Metrics
• Electricity consumption per square foot
• Natural gas consumption per square foot

Technical feasibility: Berea is already in the initial process of implementation.

Capacity for implementation: These recommendations can be completed internally by Facilities Management. Regional contracts may be solicited for other recommendations.

Key assumptions
• Aramark’s assumptions for estimating energy savings
• Unit costs of $0.083/kWh for electricity
• Electric rate escalation of 2.4% percent per year

(From the Climate Action Plan)


Taken together, do the plan(s) reported above include measurable sustainability objectives that address Energy?:
Yes

A list or sample of the measurable sustainability objectives that address Energy and the published plans in which each objective is included:

The potential for building occupants to conserve energy through behavior has been demonstrated on many campuses nationwide and the savings are sometimes significant. By turning off lights, powering off and unplugging unused appliances, better managing windows and doors, responsibly operating dishwashers and laundry equipment, and better controlling building temperatures, occupants have a large toolbox for reducing building energy consumption.
During the 2013-2014 academic year Berea participated in the Campus Conservation Nationals. This competition pits higher education campuses against one another in a competition to reduce electricity consumption. Berea’s 14 participating buildings reduced their electrical consumption during that period by 11.3%. As a result, Berea won the Bluegrass Unplugged group that included University of Kentucky, University of Louisville, and Western Kentucky University. Additionally Berea ranked in the top 10 schools overall.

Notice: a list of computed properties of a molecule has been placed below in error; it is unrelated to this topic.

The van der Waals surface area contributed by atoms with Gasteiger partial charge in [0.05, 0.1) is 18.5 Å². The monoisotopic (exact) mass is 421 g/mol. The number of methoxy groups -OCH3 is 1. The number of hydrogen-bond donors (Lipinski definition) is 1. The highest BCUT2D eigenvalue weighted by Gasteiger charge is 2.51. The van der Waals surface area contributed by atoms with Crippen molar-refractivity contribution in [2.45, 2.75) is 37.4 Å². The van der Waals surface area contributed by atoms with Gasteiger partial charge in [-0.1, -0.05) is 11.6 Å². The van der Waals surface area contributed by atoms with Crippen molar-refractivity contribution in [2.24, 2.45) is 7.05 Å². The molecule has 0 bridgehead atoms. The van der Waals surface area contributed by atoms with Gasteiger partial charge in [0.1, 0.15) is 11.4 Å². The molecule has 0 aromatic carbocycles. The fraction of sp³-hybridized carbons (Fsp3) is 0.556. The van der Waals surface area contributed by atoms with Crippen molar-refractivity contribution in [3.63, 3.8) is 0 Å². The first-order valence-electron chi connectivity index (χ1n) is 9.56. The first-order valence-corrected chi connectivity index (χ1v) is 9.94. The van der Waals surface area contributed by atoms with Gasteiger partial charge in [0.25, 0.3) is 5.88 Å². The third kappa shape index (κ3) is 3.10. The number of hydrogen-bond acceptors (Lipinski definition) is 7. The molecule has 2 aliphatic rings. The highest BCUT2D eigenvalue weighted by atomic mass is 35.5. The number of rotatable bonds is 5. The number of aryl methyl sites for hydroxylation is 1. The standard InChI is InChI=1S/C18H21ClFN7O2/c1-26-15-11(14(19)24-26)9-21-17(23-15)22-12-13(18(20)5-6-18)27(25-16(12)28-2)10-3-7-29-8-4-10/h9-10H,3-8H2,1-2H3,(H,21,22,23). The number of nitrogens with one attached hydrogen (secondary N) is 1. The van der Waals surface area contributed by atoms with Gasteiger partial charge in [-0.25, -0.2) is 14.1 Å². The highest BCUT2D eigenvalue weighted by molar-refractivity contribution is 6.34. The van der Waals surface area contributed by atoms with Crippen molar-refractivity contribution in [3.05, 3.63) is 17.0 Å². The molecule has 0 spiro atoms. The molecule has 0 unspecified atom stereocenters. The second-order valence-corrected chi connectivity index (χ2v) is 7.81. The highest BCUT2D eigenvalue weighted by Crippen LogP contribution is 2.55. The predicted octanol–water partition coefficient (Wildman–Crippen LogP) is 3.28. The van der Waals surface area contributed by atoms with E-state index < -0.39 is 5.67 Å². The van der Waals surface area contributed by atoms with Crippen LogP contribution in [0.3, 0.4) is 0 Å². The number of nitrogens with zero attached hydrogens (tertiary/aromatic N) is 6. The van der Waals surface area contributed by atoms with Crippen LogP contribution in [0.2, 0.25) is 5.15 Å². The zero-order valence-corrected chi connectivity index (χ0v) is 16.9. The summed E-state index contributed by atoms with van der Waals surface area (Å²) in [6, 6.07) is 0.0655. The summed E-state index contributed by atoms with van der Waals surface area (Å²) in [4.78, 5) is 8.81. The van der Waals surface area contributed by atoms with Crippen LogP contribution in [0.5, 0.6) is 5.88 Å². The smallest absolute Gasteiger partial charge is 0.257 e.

Berea trained residence hall monitors, provided evening programs, made posters, and encouraged students to come up with their own ways of engaging their peers, such as creating games related to energy conservation. An on campus laser tag and ice cream party was also used to incentivize student participation.
Another strategy that Berea has used to encourage energy conservation in its student body is to host Kentucky’s first carbon neutral basketball game.
All of these energy conservation efforts help strengthen an infrastructure that Berea can use to become a campus where energy conservation is not just part of a finite competition but becomes a social norm. For example, an annual fall challenge can be instituted as a way of engaging and training for the Campus Conservation Nationals in the spring. In the later fall and spring after the competitions, Berea can hope for some persistence in energy savings as students, faculty, and staff continue to practice the habits developed during the challenges. While the continuous flow of students through campus provides a challenge in educating students on how to reduce their personal energy consumption, it also provides an opportunity for these challenge mechanisms to be continually effective since students are not as likely to become bored with them over the course of their relatively short time at Berea.
Creating a sustained social norm around energy conservation will also raise awareness for the energy saving potential of buildings receiving deep energy retrofits, and informed occupants will help those buildings perform as designed.
Metrics
• Electricity consumption per square foot
• Natural gas consumption per square foot
• Comparison to historical performance

Technical feasibility: Energy conservation is an accessible strategy that relies primarily on awareness and education.

Capacity for implementation: Facilities Management has demonstrated the capacity to conduct an energy conservation campaign and can apply the lessons learned from each year’s Conservation Nationals to future efforts.

Key assumptions
• Fifty percent of electricity consumption attributed to activities under building occupant control
• Persistent 5 percent reduction in electricity consumption in all buildings
• Savings applied to projected electricity use after planned efficiency projects are implemented